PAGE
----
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Photo: iStock

The headache of IBC resolution plans wrecked by covid

A plan made unviable by a big shift in circumstances should not be forced into implementation

An intriguing dilemma awaits the Insolvency and Bankruptcy Code (IBC) when it returns to full force in September after a six-month coronavirus-induced suspension.

The pandemic has wreaked havoc on the Indian economy and businesses are stumbling towards insolvency and over-burdened bankruptcy courts. Companies already admitted to this mechanism would have seen their grey-market valuations sink along with the collapse of the commercial premise that attracted offers from resolution applicants in the first place. Should the courts, then, allow resolution applicants to withdraw their plans? The stage is set for precedent-setting legal skirmishes, with significant new investments and jobs at stake.

On one hand, bankers, already accepting haircuts on non-performing loans, are under pressure to close deals and collect what they can. On the other hand, a queue of investors is eager to pick up assets at a discount and access India’s large market.

Should risk-taking applicants who, in agreement with creditors, have built in their plan robust contractual protections, including for pandemics, be allowed to trigger these clauses—known as “force majeure"? This question assumes significance as both foreign and domestic investors view security and sanctity of contracts as their top ask of India for the country to achieve an “ease of doing business" status that can be verified.

Under the IBC process, an applicant for a distressed firm submits a resolution plan—a schedule of debt repayments and a revival strategy. The Committee of Creditors places the best plan before the National Company Law Tribunal (NCLT) for approval. The tribunal’s primary task is to ensure that the plan survives and meets its promise.

But what happens if, after approval but before effective implementation, the plan turns unviable, or the basis of the company’s valuation gets eroded? Should the applicant be permitted to exercise exit clauses because market conditions for a viable implementation of the plan have vanished?

Recent decisions illustrate the pulls and tugs on IBC provisions in this context.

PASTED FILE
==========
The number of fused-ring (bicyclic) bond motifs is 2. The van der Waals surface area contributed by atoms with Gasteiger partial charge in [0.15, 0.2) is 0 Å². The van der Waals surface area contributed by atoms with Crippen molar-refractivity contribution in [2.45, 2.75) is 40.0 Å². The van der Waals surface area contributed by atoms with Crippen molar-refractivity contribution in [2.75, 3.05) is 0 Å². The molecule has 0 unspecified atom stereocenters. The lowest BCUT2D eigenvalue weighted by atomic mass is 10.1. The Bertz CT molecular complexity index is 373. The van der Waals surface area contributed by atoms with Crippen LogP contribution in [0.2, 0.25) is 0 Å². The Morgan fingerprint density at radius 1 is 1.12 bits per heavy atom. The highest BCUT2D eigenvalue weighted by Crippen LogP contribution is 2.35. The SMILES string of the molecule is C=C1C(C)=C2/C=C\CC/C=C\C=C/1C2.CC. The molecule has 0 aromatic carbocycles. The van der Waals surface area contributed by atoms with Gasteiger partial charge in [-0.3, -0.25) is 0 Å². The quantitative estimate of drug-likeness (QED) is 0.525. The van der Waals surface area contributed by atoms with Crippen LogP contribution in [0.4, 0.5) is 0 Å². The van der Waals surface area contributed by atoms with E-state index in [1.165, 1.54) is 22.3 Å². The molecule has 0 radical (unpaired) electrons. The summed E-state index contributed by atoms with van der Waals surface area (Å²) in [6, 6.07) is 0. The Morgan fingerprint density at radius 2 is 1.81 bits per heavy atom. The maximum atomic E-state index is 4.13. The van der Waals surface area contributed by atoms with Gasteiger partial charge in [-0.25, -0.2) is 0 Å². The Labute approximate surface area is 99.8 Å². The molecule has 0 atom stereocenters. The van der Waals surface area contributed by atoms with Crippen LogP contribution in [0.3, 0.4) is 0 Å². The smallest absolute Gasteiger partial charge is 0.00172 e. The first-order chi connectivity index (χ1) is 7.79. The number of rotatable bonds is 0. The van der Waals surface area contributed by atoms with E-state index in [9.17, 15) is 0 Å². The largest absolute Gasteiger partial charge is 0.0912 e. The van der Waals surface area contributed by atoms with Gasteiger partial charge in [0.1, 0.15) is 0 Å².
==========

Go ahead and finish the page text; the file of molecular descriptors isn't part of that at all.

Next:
The Mumbai NCLT allowed Deccan Value Investors, a US-based fund, to withdraw its plan for Metalyst Forgings after approval by creditors on account of unviability. This decision was confirmed by the National Company Law Appellate Tribunal (NCLAT) and holds good under the law for now. Similarly, the NCLAT in Tarini Steel’s case permitted the withdrawal of a plan after NCLT approval. More recently, the Ahmedabad NCLT in Digjam’s case allowed modifications on grounds of changed circumstances, post-covid.

In contrast, decisions involving Educomp Solutions (NCLAT) and Astonfield Solar (Delhi NCLT) have set a precarious precedent by refusing a withdrawal or modification, on the basis of “lack of jurisdiction" to grant such permission. These decisions overlooked specific IBC provisions that grant the tribunal “jurisdiction to entertain… any question of law or fact, arising out of or in relation to the insolvency resolution…" and further endow it with “inherent powers".

If, for example, a company’s valuation after the plan’s approval is found to be incorrect, or a “mistake of fact" is revealed about the existence of a major asset, then should the applicant be compelled to pay up?

Take the instance of Jet Airways. What if, after the plan’s approval by creditors but before Jet is effectively placed in the hands of the applicant, the civil aviation regulator revokes Jet’s licence on grounds other than non-payment of dues? Should the applicant be forced to go to insolvency courts again?

If the starting assumption is the premise of free negotiation between creditors and an applicant, it follows that the applicant should be allowed to re-enter a negotiation if conditions change sufficiently to threaten the viability of its plan.

We recall an applicant for a power generation company rushing to the tribunal because an agreement for sale of power no longer existed, throwing into disarray its valuation of it. Similarly, an applicant in Amtek Auto’s case has so far been unsuccessful in convincing the NCLT that the contractual provisions of its bid should be upheld. This is a fundamental aspect of the rule of law that investors rightly demand—will contracts be enforced?

There are myriad scenarios with a single clear effect of compelling an applicant to execute an unviable plan. Such an applicant would be left with no option but to declare itself insolvent and force all stakeholders to re-start the process. The IBC, after all, threatens penal consequences for contravention of an approved plan.

The tribunal is endowed with the responsibility of balancing two seemingly conflicting interests: that of creditors in gaining more value than if the company were to be liquidated, and that of an applicant in acquiring a company capable of revival. Thus, the question of viability acquires high importance. If the interest of creditors is over-emphasized, then the distressed company is likely to run into more treacherous waters after it is taken over by an applicant.

The exercise is also not easy given the limited time frame to complete the process and the legal issues that abound. But the tribunal must still open itself to examining each case on its specific facts and circumstances and according to the terms of each offer. If not, it is unlikely that better candidates or applicants will be willing to step forth without scepticism, defeating the purpose of the IBC.

Prithu Garg and Shailendera Singh are advocates-on-record in the Supreme Court of India and partners at GnS Legal LLP.

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